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Sun Nov 15, 2020, 02:42 PM

How Ronald Reagan's Coded Racism Paved the Way for Trump

A former entertainment personality decides, in his later years, to go into politics. To curry favor with the Republican Party whose nomination he seeks, he cozies up to red-state extremists and evangelicals via a healthy dose of racist dog whistles. He couples that with decrying communists, liberalism, and anyone out in the streets protesting for social justice. To top it off, he then aligns himself with corporate America, running on a pro-free market, anti-regulation, tax-cutting ticket that aims to benefit the 1-percenters who make up the most powerful portion of his base—and help keep him and his family living in the lap of luxury.

Sound familiar? Of course it does, although in this instance, I’m not talking about our outgoing president, Donald Trump, but our 40th commander-in-chief, Ronald Reagan.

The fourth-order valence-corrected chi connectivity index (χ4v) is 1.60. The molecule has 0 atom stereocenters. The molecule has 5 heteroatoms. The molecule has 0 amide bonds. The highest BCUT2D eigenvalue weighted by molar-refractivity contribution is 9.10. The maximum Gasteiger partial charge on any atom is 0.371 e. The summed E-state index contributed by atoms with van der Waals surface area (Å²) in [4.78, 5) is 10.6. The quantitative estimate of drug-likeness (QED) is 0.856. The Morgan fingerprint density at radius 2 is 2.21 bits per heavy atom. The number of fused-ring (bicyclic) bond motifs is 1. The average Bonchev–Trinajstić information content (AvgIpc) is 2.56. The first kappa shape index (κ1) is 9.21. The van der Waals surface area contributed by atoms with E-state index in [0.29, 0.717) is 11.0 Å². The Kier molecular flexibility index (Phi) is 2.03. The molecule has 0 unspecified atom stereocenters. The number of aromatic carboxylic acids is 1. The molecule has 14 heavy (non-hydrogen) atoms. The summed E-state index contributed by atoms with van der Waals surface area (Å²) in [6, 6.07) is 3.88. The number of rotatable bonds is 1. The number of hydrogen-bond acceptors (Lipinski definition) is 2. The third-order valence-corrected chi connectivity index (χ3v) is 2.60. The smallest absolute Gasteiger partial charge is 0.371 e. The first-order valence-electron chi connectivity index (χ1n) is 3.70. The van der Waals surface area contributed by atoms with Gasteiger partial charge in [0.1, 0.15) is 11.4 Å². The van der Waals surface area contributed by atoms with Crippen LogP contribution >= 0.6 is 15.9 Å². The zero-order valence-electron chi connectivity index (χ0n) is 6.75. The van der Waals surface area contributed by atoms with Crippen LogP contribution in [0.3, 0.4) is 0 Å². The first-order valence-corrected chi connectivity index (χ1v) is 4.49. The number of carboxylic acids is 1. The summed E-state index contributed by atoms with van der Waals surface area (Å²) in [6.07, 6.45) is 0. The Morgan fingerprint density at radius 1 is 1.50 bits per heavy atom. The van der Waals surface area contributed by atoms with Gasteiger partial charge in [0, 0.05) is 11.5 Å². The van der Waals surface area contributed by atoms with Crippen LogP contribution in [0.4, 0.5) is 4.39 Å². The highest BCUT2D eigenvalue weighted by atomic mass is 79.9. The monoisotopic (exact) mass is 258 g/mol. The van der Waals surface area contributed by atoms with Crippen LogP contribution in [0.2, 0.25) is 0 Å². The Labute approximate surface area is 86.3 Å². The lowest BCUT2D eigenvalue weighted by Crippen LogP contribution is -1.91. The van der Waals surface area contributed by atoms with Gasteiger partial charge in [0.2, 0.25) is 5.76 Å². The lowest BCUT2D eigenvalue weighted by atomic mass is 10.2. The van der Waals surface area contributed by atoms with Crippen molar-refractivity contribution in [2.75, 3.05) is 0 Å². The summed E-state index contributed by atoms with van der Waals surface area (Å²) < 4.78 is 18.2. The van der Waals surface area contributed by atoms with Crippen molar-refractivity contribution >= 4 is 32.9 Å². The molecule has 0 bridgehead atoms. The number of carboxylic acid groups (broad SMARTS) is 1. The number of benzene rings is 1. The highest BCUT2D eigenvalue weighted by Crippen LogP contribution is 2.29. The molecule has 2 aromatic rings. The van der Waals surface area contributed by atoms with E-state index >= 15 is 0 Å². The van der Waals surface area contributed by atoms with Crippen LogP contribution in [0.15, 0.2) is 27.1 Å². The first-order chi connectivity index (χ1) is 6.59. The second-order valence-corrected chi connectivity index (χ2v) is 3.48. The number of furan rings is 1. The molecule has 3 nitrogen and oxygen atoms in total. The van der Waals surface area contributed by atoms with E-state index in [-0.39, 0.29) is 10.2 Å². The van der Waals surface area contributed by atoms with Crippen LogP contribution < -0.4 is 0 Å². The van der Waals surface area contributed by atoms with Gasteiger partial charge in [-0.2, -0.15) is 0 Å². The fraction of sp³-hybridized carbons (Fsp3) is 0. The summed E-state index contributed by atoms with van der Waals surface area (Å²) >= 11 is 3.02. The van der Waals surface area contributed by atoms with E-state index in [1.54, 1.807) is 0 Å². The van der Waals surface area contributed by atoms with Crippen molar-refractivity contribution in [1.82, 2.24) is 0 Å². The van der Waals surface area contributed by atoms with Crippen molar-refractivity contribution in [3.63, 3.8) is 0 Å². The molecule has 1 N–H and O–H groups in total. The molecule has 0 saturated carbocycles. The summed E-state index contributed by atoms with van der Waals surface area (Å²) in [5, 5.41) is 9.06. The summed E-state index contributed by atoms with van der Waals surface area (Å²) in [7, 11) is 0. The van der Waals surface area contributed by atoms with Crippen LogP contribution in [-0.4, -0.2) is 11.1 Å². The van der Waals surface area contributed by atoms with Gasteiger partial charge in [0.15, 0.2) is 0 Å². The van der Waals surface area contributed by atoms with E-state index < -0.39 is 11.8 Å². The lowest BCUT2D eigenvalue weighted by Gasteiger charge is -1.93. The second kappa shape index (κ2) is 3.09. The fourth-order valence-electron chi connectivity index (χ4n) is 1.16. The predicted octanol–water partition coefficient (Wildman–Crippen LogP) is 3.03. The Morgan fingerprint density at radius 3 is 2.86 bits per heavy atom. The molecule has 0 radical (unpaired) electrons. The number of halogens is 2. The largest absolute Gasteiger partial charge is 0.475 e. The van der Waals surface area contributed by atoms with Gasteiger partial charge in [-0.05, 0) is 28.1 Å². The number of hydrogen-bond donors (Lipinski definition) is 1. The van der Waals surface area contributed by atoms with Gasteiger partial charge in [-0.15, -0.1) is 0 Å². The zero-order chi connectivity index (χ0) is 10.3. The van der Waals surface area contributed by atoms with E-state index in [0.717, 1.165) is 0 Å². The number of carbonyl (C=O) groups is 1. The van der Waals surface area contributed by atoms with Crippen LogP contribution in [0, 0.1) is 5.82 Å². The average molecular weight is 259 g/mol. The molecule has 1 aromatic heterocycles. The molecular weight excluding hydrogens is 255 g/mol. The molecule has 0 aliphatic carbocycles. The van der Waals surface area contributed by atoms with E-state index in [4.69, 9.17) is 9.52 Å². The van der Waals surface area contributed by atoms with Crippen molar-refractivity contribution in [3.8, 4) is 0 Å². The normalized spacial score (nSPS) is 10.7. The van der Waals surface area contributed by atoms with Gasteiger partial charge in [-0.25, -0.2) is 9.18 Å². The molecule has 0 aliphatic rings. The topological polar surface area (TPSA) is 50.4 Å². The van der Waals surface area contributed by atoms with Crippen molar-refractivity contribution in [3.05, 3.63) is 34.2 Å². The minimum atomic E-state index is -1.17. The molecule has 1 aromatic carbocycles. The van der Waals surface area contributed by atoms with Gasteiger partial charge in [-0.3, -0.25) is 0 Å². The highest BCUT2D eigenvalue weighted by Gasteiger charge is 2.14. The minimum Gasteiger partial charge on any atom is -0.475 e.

Such similarities are hard to miss in The Reagans, Matt Tyrnauer’s four-part Showtime docuseries (premiering Sunday, Nov. 15) about the beloved (by some) Republican president and his wife Nancy. A skillful assemblage of archival footage and talking-head interviews with former colleagues, journalists, and scholars, it casts a critical gaze at the Gipper, investigating his rise to power—and subsequent ability to charm the mainstream even through tumultuous times—from a sober remove, free from the magnetic spell he cast over the public during his tenure as California’s governor (1967-1975) and in the Oval Office (1981-1989). While it sometimes undercuts itself by leaning too heavily on certain voices, it’s a valuable examination of a leader whose legacy is more complicated than it often appears, and whose political career established the foundations upon which the present Republican Party is built.